A gay man who spent 11 and a half years in prison after being falsely accused of murder will receive one of the largest payouts for wrongful imprisonment in US history
A US federal court has awarded a gay man $13.2 million after it recognized that he had been wrongfully imprisoned for a murder he did not commit.
David Ayers, now 56, was accused of murder by the Cleveland Police Department after Dorothy Brown, a 76 year old public housing resident, was found dead in 1999.
Ayers had for eight years been employed as a security officer by the Cuyahoga Metropolitan Housing Authority which housed Brown before he was accused of her murder after he was the last known person to have seen her alive.
Brown was found in a pool of her own blood, naked from the waste down, with pubic hair in her mouth – suggesting she had been sexually assaulted – but despite the fact that he was gay and that a DNA test of one of the pubic hairs was found to not match his, police officers decided to pursue him as their suspect.
Ayers’ lawyers, Russell Ainsworth and Rachel Steinback of civil rights law firm Loevy & Loevy Attorneys at Law also allege that an anti-gay bias by the investigating police officers contributed to their singling him out as a suspect.
A February 9, 2000 police report written by Cleveland Police Department Officer Denise Kovach repeatedly ponders Ayers and Ayers’ friends’ sexuality.
‘This male appeared very “gayâ€ like, but when we asked him if he was gay, he laughed and stated no …. But this male acted very ‘gay like’, also had candles lit up around his house and religious statues and holy water in cups,’ the officer wrote.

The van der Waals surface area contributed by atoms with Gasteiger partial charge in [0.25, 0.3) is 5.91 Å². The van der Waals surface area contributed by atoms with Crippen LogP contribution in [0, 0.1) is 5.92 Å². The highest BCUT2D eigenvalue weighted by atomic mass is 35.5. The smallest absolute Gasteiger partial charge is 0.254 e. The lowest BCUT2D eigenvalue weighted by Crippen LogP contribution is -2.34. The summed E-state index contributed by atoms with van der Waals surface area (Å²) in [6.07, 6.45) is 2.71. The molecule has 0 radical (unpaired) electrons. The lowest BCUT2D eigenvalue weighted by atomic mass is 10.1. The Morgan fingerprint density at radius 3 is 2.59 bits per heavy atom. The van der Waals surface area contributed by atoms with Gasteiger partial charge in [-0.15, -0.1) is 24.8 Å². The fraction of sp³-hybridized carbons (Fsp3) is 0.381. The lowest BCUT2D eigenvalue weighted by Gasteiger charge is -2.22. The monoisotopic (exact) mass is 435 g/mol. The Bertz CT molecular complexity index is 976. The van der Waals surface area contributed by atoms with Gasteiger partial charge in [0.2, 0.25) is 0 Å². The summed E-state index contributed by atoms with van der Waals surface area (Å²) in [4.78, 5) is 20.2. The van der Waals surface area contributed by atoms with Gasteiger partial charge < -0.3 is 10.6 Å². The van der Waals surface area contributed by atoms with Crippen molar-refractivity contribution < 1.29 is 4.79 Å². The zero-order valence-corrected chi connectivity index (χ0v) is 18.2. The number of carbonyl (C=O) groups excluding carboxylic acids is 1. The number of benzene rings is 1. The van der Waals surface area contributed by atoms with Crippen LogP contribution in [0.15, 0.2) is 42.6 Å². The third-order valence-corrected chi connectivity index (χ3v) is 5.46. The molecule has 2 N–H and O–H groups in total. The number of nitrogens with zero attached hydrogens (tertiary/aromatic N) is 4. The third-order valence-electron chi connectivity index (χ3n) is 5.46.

‘[Friend] Ken Smith is also a hairdresser and dressed and sat like a gay male. Note: David Ayres [sic] gives quite an impression of also being gay.’
Ayers’ lawsuit argued that the investigating officers, ‘had no reason to suspect Mr. Ayers of having murdered Ms. Brown,’ but had pursued him as their suspect anyway.
‘Ayers was innocent and had nothing to do with the crime. Moreover, as a gay man, Mr. Ayers did not fit the profile of the killer in the case, given the obvious sexual nature in which the victim had been attacked. Nevertheless, [the officers] … became resolved to prove that Mr. Ayers committed the crime.’
During the week long trial in 2000 one of the investigating officers, Denise Kovach, had argued that the pubic hair in Brown’s mouth had not been relevant evidence to disqualify Ayers because ‘pubic hairs are everywhere.’
Instead the officers falsely claimed that Ayers had implicated himself in the crime to them and convinced a jail house snitch who had been housed with him to testify that Ayers had confessed to him.
Both the officers who framed him retired with full benefits, while he lost both his father and mother in jail and was unable to attend their funerals.
Ayers was given a life sentence in December of 2000 and had expected to die in jail.